than those of August.
vivaciousness and attractiveness of
good health and beauty is keeping
clean — inside as well as outside.
Sluggishness of the intestinal tract
is responsible for nine-tenths of the
diseases —notably headache. The
sallow complexion, the coated
tongue, dark circles under eyes—
all signs of danger and of the
poisoning caused by constipation.
Everyone should guard against
putrefaction, the stoppage of the
bowels or the colon. Everyone
should occasionally take castor oil,
or, what is better, a pleasant pellet
made up of May-apple, leaves of
aloe, root of jalap, rolled into tiny,
sugar-coated pellets and long sold
as Dr. Pierce's Pleasant Pellets.
After influenza or colds the
kidneys and bladder are often
affected —called "nephritis," or
inflammation of the kidneys.
New Cumberland, Pa., Oct. 29. —
Mr. and Mrs. Charles Leaf of Geary
street, announce the birth of a son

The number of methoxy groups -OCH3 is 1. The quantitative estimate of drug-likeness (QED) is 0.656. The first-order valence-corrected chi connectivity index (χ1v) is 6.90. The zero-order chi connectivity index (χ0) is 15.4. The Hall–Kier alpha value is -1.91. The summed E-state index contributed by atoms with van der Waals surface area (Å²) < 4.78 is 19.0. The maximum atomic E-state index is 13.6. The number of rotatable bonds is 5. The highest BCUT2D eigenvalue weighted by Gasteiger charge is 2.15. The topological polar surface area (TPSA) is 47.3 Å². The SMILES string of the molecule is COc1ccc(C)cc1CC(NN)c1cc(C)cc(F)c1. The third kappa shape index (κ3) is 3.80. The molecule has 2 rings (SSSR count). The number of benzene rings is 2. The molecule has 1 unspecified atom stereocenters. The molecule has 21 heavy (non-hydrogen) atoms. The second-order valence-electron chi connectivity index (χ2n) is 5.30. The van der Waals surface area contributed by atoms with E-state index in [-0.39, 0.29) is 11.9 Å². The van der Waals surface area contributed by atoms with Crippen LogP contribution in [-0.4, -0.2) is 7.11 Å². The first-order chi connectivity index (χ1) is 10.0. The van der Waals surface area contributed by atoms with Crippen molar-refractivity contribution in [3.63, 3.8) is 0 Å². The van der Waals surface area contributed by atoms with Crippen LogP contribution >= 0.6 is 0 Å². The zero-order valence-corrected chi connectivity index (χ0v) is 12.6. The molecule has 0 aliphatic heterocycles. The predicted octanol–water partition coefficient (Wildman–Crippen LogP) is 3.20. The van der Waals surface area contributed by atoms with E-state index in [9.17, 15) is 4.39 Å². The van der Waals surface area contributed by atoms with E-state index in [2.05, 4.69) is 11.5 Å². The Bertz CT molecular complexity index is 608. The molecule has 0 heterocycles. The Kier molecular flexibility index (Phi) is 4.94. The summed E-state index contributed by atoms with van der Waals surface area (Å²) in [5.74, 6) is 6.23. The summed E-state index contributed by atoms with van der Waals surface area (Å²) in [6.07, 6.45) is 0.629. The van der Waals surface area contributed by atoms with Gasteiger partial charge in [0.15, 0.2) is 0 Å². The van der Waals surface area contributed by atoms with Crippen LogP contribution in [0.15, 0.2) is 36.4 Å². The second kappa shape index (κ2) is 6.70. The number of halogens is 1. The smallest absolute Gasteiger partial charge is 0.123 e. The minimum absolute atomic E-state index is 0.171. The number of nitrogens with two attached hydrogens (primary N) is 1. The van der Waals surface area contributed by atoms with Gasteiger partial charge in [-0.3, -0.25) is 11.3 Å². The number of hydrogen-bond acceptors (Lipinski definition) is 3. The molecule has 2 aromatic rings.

on Monday, October 27.
I Constipation, Headache,
t Colds, Biliousness ended
with "Cascarets"
Nothing takes the joy out of life
quicker than a disordered liver oi
waste-clogged bowels. Don't stay
sick, bilious, headachy, constipated.
Remove the liver and bowel poison
which is keeping your head dizzy,
your tongue coated, your breath bad
and stomach sour. W"hy not spend a
few cents for a box of Cascarets and
enjoy the nicest, gentlest laxative
cathartic you ever experienced?
Cascarets never gripe, sicken or in
convenience one like Salts, Oil, Calo
mel or harsh pills. They work
while you sleep.
This is the red-flag of danger—"
better be wise and check the fun
ther inroads of kidney flisegge by
obtaining at the drug store thai
wonderful new discovery of Dr,'
Pierce's, known as "Anttric",
(anti-uric-acid-), because
Anuric expels the uric-acid poison
from the body and cures those
pains, such as backache, rheum**
tism in muscles and joints.
Naturally when the kidneys are
deranged the blood is filled with
poisonous waste matter, which
settles in the feet, ankles and
wrists; or under the eyes in bag
like formations.
Doctor Pierce's Arturic is many
times more potent than Ethia and
often eliminates uric acid as hot
tea melts sugar. Send Dr. Pierce's
Invalids' Hotel, Buffalo, N. Y„ ten
cents for trial package.